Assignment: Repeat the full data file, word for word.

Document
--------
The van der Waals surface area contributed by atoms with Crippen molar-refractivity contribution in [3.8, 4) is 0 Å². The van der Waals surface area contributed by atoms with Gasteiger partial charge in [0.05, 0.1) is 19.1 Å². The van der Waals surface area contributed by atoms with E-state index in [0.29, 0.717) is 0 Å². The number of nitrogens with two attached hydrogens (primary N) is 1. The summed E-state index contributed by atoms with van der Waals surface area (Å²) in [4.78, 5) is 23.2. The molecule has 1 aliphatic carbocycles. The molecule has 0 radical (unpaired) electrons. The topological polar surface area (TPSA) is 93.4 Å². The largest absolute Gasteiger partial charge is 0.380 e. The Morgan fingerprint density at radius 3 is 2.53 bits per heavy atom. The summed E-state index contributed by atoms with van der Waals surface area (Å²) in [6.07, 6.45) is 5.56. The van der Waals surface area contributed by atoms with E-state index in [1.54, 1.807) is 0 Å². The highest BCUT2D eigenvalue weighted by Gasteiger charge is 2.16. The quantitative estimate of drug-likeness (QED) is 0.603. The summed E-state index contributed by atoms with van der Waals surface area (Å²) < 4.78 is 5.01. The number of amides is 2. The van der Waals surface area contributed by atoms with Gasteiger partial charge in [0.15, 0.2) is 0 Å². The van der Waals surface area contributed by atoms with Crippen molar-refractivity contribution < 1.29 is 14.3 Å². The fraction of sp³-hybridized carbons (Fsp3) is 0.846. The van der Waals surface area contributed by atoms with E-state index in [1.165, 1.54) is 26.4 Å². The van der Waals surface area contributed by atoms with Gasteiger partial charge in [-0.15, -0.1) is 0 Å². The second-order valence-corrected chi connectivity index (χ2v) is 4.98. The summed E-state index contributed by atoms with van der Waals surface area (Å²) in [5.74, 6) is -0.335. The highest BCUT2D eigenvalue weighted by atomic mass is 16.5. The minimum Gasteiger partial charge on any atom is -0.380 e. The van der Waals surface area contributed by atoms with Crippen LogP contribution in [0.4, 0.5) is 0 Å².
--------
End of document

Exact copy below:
The van der Waals surface area contributed by atoms with Crippen molar-refractivity contribution in [3.8, 4) is 0 Å². The van der Waals surface area contributed by atoms with Gasteiger partial charge in [0.05, 0.1) is 19.1 Å². The van der Waals surface area contributed by atoms with E-state index in [0.29, 0.717) is 0 Å². The number of nitrogens with two attached hydrogens (primary N) is 1. The summed E-state index contributed by atoms with van der Waals surface area (Å²) in [4.78, 5) is 23.2. The molecule has 1 aliphatic carbocycles. The molecule has 0 radical (unpaired) electrons. The topological polar surface area (TPSA) is 93.4 Å². The largest absolute Gasteiger partial charge is 0.380 e. The Morgan fingerprint density at radius 3 is 2.53 bits per heavy atom. The summed E-state index contributed by atoms with van der Waals surface area (Å²) in [6.07, 6.45) is 5.56. The van der Waals surface area contributed by atoms with E-state index in [1.54, 1.807) is 0 Å². The highest BCUT2D eigenvalue weighted by Gasteiger charge is 2.16. The quantitative estimate of drug-likeness (QED) is 0.603. The summed E-state index contributed by atoms with van der Waals surface area (Å²) < 4.78 is 5.01. The number of amides is 2. The van der Waals surface area contributed by atoms with Gasteiger partial charge in [0.15, 0.2) is 0 Å². The van der Waals surface area contributed by atoms with Crippen molar-refractivity contribution < 1.29 is 14.3 Å². The fraction of sp³-hybridized carbons (Fsp3) is 0.846. The van der Waals surface area contributed by atoms with E-state index in [1.165, 1.54) is 26.4 Å². The van der Waals surface area contributed by atoms with Gasteiger partial charge in [-0.15, -0.1) is 0 Å². The second-order valence-corrected chi connectivity index (χ2v) is 4.98. The summed E-state index contributed by atoms with van der Waals surface area (Å²) in [5.74, 6) is -0.335. The highest BCUT2D eigenvalue weighted by atomic mass is 16.5. The minimum Gasteiger partial charge on any atom is -0.380 e. The van der Waals surface area contributed by atoms with Crippen LogP contribution in [0.4, 0.5) is 0 Å².